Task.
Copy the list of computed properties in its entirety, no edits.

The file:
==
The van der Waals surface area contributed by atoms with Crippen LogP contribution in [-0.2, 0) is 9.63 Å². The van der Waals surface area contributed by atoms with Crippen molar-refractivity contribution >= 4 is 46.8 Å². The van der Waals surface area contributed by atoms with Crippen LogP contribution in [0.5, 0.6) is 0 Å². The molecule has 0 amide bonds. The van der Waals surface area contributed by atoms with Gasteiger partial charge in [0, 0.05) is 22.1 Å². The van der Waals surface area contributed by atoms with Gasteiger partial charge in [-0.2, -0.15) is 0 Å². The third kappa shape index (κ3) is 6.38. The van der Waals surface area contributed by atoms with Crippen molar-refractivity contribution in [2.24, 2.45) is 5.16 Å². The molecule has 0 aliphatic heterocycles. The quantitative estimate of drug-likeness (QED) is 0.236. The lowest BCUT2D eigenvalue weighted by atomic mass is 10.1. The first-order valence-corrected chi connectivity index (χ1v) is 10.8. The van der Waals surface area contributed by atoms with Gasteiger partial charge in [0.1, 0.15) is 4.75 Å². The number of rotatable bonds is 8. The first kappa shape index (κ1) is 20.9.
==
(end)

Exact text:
The van der Waals surface area contributed by atoms with Crippen LogP contribution in [-0.2, 0) is 9.63 Å². The van der Waals surface area contributed by atoms with Crippen molar-refractivity contribution >= 4 is 46.8 Å². The van der Waals surface area contributed by atoms with Crippen LogP contribution in [0.5, 0.6) is 0 Å². The molecule has 0 amide bonds. The van der Waals surface area contributed by atoms with Gasteiger partial charge in [0, 0.05) is 22.1 Å². The van der Waals surface area contributed by atoms with Gasteiger partial charge in [-0.2, -0.15) is 0 Å². The third kappa shape index (κ3) is 6.38. The van der Waals surface area contributed by atoms with Crippen molar-refractivity contribution in [2.24, 2.45) is 5.16 Å². The molecule has 0 aliphatic heterocycles. The quantitative estimate of drug-likeness (QED) is 0.236. The lowest BCUT2D eigenvalue weighted by atomic mass is 10.1. The first-order valence-corrected chi connectivity index (χ1v) is 10.8. The van der Waals surface area contributed by atoms with Gasteiger partial charge in [0.1, 0.15) is 4.75 Å². The number of rotatable bonds is 8. The first kappa shape index (κ1) is 20.9.